Environmental Effects | Treatment | Resources
European Frog-bit (Hydrocharis morsus-ranae) is a prohibited species in the state of Michigan. This means that selling, importing, cultivating or transporting this species is not allowed. It is currently not widely distributed in the state yet, and on-going survey work seeks to determine where it is present.
This species looks like a mini lily pad with the pad reaching 1-2 centimeters across. It is free-floating and can be pulled from the water to inspect. The plants have white three-petaled flowers with yellow centers.
Currently, it has been identified in Novi and Northville. Please immediately report this species to the CISMA if observed! Please include photos to help with identification.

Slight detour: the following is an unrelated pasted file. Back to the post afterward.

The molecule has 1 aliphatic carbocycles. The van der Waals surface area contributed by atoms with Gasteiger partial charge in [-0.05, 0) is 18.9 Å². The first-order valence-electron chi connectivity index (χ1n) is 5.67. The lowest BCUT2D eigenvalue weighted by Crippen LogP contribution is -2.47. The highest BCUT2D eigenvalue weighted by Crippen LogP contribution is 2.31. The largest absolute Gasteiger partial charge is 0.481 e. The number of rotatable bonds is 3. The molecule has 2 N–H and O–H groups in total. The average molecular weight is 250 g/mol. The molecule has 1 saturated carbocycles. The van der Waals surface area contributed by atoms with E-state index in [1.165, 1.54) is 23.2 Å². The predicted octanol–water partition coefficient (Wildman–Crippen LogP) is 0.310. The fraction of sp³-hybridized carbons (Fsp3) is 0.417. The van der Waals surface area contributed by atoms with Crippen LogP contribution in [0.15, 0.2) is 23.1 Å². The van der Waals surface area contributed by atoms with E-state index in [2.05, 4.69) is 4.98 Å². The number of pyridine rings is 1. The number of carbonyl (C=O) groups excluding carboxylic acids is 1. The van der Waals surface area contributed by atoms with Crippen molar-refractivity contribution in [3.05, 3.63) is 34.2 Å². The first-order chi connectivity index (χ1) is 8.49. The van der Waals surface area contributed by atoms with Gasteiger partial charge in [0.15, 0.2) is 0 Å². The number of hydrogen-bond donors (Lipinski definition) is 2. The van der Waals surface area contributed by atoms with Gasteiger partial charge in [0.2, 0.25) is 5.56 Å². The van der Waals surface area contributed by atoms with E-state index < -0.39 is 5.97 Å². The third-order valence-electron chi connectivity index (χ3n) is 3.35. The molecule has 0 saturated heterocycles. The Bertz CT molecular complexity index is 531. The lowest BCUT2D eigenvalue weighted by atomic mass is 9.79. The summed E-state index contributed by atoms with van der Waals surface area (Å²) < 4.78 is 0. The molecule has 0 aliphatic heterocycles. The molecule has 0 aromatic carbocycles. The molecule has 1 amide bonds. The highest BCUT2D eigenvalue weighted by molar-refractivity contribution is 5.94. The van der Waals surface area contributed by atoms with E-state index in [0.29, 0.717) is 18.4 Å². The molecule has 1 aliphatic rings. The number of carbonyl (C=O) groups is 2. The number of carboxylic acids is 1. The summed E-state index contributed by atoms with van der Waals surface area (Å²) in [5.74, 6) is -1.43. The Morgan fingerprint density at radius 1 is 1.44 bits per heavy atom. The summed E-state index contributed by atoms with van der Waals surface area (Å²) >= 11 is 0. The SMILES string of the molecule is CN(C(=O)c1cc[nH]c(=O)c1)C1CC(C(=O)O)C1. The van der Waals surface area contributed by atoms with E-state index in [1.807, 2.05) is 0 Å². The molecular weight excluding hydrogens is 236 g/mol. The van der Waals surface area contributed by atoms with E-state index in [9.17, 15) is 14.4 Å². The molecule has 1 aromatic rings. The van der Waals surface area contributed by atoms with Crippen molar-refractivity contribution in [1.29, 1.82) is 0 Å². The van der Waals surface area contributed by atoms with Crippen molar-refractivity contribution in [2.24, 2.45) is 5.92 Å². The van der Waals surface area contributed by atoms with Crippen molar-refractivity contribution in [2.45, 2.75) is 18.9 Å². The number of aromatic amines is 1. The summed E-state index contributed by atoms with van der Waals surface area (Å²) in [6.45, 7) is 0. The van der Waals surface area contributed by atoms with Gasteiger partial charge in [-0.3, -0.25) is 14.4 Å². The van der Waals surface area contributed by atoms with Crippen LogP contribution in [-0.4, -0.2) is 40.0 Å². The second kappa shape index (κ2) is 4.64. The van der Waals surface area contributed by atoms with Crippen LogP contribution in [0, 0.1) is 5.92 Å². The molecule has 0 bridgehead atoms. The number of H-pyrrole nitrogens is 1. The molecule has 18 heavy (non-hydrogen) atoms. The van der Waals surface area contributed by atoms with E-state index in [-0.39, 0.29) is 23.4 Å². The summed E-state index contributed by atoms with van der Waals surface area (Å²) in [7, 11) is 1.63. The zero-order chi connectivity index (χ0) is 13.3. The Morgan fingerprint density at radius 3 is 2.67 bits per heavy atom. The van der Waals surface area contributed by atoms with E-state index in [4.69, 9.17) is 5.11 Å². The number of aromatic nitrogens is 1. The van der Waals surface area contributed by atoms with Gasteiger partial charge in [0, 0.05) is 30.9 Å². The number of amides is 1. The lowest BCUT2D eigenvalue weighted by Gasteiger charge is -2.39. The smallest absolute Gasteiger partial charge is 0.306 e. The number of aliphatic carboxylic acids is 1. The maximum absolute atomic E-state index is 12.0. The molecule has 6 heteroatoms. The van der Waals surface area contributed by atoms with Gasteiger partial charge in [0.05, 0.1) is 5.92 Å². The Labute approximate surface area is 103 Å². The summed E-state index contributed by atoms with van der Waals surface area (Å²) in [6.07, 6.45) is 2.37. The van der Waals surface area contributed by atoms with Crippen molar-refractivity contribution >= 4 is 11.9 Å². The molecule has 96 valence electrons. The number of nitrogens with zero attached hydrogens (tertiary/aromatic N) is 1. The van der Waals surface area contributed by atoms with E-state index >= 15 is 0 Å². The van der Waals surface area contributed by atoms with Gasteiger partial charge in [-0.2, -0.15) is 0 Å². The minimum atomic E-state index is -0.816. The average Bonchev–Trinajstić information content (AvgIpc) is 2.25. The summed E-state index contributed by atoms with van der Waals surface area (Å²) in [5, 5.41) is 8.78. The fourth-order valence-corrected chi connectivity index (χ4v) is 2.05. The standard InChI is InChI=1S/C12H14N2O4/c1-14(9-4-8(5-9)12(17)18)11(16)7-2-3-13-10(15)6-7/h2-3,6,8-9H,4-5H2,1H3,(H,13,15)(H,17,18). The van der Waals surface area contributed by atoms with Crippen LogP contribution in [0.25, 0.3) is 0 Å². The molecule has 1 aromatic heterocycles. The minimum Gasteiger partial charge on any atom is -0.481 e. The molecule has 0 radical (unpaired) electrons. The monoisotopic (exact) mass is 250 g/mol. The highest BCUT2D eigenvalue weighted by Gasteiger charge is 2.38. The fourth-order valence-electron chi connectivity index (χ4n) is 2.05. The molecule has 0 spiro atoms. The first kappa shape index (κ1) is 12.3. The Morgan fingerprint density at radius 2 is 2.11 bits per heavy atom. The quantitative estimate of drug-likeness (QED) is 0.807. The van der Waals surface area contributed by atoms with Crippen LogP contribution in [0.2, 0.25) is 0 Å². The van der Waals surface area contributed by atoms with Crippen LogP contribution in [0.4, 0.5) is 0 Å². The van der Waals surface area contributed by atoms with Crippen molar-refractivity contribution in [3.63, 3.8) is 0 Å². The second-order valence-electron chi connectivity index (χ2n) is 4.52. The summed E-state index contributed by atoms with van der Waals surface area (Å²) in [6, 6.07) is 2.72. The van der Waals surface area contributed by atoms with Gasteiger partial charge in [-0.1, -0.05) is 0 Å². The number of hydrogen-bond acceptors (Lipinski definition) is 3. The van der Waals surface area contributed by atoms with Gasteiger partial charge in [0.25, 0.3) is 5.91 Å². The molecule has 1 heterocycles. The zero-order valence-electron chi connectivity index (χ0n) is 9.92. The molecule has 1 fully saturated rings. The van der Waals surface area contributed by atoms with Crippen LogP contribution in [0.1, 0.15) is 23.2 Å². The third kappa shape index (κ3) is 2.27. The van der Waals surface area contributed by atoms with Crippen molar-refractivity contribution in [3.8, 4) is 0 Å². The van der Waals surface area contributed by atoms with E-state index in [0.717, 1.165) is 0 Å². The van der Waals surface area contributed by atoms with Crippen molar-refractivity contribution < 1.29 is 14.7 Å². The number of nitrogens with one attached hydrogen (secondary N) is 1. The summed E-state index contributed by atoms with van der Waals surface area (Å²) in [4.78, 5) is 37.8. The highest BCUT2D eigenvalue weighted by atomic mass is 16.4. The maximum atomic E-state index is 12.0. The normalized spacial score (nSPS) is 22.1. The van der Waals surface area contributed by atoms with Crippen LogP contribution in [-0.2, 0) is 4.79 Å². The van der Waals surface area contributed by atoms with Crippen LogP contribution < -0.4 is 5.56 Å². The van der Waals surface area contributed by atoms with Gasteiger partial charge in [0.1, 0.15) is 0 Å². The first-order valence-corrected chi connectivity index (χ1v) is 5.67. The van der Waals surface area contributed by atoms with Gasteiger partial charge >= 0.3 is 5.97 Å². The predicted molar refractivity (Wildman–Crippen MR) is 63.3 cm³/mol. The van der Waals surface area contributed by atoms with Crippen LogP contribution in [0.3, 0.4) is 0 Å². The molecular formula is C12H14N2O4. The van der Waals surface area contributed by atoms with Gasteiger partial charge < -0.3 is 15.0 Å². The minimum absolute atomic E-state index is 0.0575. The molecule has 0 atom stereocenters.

European frog-bit grows rapidly, forming thick mats. Since this species floats, it easily spreads via the movement of water, boats, or waterfowl. Frog-bit also produces turions, wintering buds that fall to the bottom of the water body and sprout plants in future years.
The thick mats that this species can form impede boat travel, prevent ducks from landing and block light from reaching plants below the surface. Additionally, the die off of thick mats can lead to low oxygen conditions in the water, affecting fish, turtles and frogs.
Research is ongoing throughout the state to determine the best treatment methods for European Frog-bit. Please ask your local CISMA for advice on treatment. Below are some treatments that have resulted in reduced frog-bit populations.
Small populations of frog-bit can be easily pulled out of the water by hand, as it is a free-floating plant. Removed plants should be thrown away in black garbage bags or placed somewhere where they can dry out.
- European frog-bit: A homeowner’s guide to small-scale control [PDF]
- Learn more about European frog-bit and it’s impact on environments! [News story/video link]